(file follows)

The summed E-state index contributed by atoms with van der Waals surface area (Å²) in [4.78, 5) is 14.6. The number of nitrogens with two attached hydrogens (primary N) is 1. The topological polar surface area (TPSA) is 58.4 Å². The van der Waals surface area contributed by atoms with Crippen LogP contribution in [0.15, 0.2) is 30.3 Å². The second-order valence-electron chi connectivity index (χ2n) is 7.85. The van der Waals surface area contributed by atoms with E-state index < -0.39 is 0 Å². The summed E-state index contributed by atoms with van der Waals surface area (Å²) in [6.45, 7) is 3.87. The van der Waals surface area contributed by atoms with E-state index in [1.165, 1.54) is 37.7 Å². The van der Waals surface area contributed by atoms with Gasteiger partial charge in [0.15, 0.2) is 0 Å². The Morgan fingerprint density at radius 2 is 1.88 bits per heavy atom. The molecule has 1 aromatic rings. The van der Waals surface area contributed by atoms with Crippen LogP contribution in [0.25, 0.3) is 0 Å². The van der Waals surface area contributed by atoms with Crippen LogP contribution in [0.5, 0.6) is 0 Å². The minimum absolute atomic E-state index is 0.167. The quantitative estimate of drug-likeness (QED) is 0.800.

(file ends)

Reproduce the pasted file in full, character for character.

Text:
The summed E-state index contributed by atoms with van der Waals surface area (Å²) in [4.78, 5) is 14.6. The number of nitrogens with two attached hydrogens (primary N) is 1. The topological polar surface area (TPSA) is 58.4 Å². The van der Waals surface area contributed by atoms with Crippen LogP contribution in [0.15, 0.2) is 30.3 Å². The second-order valence-electron chi connectivity index (χ2n) is 7.85. The van der Waals surface area contributed by atoms with E-state index < -0.39 is 0 Å². The summed E-state index contributed by atoms with van der Waals surface area (Å²) in [6.45, 7) is 3.87. The van der Waals surface area contributed by atoms with E-state index in [1.165, 1.54) is 37.7 Å². The van der Waals surface area contributed by atoms with Gasteiger partial charge in [0.15, 0.2) is 0 Å². The Morgan fingerprint density at radius 2 is 1.88 bits per heavy atom. The molecule has 1 aromatic rings. The van der Waals surface area contributed by atoms with Crippen LogP contribution in [0.25, 0.3) is 0 Å². The van der Waals surface area contributed by atoms with Crippen LogP contribution in [0.5, 0.6) is 0 Å². The minimum absolute atomic E-state index is 0.167. The quantitative estimate of drug-likeness (QED) is 0.800.